27 April 2021 - The pet food industry in the US saw a lot of M&A activity in Q4 2020, as well as high levels of investment activity across the sector. In Q4 2020, Feedinfo estimates that at least 8 major investments or purchases were completed, at a total cost approaching USD 2 billion. Continued investment in new facilities suggests that there is plenty of demand.
That trend continued in Q1 2021 as companies continue to build on the increase in pet ownership and the rise in ecommerce sales for cat and dog food products. Increasingly, across all US pet owners, animals are being viewed as members of the family, and are treated as such with premium pet food and treats.
One company which was involved in a few multi-million-dollar expansion announcements in the past month is Royal Canin North America, a subsidiary of global conglomerate Mars, Inc. Royal Canin was founded in 1968 and purchased by Mars, Inc in 2001.
In late-March, the firm announced plans to invest $390 million in a new pet food facility in Lewisburg, Ohio, to support increasing demand for its products.
The site, which is already home to the company's Pet Health Nutrition Centre, will also be home to a new 450,000 square-foot facility to manufacture the company's health and nutrition lines for both cats and dogs. Construction is scheduled to begin next month and is expected to be completed in the second half of 2023. It is understood that when complete the facility 224 new jobs will be created.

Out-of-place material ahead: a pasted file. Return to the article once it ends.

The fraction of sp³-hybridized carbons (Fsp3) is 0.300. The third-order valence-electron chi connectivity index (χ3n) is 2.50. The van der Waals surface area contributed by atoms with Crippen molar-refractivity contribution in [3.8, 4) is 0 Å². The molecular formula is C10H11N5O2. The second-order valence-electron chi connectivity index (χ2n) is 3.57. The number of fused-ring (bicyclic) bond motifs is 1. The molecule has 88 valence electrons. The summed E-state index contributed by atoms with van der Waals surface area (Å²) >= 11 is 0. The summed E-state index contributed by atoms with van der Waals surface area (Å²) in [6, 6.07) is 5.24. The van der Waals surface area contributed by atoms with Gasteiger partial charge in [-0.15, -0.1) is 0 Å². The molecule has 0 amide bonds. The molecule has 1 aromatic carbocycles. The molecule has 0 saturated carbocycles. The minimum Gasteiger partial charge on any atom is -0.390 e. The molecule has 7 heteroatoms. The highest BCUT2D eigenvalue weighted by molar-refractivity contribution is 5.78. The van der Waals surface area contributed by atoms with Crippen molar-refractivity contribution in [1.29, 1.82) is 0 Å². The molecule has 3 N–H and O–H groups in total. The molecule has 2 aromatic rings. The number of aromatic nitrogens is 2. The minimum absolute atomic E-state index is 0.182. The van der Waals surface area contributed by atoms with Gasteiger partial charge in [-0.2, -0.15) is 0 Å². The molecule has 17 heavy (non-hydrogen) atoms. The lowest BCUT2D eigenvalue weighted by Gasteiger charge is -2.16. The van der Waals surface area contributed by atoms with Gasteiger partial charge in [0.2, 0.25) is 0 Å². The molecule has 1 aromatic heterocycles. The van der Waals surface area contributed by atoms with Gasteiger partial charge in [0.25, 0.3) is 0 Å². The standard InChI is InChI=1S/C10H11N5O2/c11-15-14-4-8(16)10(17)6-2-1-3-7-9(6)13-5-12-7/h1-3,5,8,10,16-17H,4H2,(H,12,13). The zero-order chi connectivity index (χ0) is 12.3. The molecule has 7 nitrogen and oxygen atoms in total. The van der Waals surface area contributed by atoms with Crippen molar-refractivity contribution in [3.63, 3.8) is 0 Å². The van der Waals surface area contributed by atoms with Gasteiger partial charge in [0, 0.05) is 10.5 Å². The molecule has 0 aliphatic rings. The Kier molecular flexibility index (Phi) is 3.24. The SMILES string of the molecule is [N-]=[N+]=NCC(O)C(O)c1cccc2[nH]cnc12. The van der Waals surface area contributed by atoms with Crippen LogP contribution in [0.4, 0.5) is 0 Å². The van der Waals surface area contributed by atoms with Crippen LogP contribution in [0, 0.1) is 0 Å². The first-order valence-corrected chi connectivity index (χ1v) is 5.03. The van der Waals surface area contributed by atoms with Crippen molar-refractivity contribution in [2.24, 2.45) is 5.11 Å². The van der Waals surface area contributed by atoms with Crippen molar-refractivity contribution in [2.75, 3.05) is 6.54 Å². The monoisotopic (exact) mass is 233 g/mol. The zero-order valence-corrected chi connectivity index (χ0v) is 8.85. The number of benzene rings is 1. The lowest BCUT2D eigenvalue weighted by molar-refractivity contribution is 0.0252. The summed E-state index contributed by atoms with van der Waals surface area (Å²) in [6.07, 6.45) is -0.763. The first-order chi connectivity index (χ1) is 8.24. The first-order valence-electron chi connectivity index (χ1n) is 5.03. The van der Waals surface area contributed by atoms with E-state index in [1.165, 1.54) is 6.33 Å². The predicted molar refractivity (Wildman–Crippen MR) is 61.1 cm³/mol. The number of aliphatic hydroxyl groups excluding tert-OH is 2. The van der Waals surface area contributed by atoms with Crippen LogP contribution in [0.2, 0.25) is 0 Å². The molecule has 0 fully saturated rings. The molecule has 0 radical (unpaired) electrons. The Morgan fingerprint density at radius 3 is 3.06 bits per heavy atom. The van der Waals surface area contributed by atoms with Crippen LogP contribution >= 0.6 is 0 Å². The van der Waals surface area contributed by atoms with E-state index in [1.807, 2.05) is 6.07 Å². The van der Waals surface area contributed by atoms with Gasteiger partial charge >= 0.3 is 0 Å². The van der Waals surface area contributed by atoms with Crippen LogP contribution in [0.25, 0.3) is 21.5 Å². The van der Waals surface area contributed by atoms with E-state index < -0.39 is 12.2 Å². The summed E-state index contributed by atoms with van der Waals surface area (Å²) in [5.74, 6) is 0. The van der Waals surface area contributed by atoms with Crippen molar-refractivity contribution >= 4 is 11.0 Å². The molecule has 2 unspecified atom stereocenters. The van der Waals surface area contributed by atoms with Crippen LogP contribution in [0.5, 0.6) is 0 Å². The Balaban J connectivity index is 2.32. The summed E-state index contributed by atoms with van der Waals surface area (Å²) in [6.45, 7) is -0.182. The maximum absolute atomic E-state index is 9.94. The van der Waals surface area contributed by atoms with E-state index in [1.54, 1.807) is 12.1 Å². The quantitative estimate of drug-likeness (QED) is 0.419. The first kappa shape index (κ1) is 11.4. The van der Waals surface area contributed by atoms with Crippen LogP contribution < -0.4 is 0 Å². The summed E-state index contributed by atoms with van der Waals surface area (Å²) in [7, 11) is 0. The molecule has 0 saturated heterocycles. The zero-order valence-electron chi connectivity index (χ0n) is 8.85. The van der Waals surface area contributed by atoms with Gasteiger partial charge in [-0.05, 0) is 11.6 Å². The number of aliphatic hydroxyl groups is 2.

And only a week prior, Royal Canin North America announced it was expanding its manufacturing facility in Lebanon, Tennessee, in a $200 million investment.
The 108,000 square foot expansion includes the addition a new production facility in which there will be five additional production lines, doubling the plants current capacity. The expansion works in fact began in 2019 but they are due to be completed it 2022. The expansion may lead to the creation of more than 90 new jobs.
Again, the expansion will help Royal Canin North America meet increased demand for function-focused pet nutrition seen before, during and after the COVID-19 pandemic.
And let’s not forget that parent company Mars Petcare is also investing USD 145 million to expand its manufacturing facility in Fort Smith, Arkansas.
The expansion will add more than 200,000 square feet of additional space, which will allow the company to add two additional production lines, which are expected to increase production capacity by 40%. Works on the site are expected to be completed in 2022, and an additional 120 full-time roles may be created.
We turned the mic to Cecile Coutens, President, Royal Canin North America, who gave us a bit of extra background for this sudden and significant ramping-up of production capacities.
Driving these expansion projects are the aforementioned trends such as the increase in pet ownership by US consumers during COVID-19 (i.e. the US saw a tremendous uptick in fosters and adoptions throughout the pandemic), premiumisation and younger pet parents.
“Trends in pet parenting have shifted with the new generations getting married and having children later. As such, these consumers adopt pets earlier and treat them like their children. They are willing to invest in these smaller species – namely cats and smaller dogs – to provide for them. This includes and will continue to include a heavy emphasis on tailored nutrition for their pets as well as investments in their health care and other services,” Coutens said.
However, the President of Royal Canin North America said that the pet food manufacturers are currently struggling to meet demand, despite round-the-clock efforts across North America.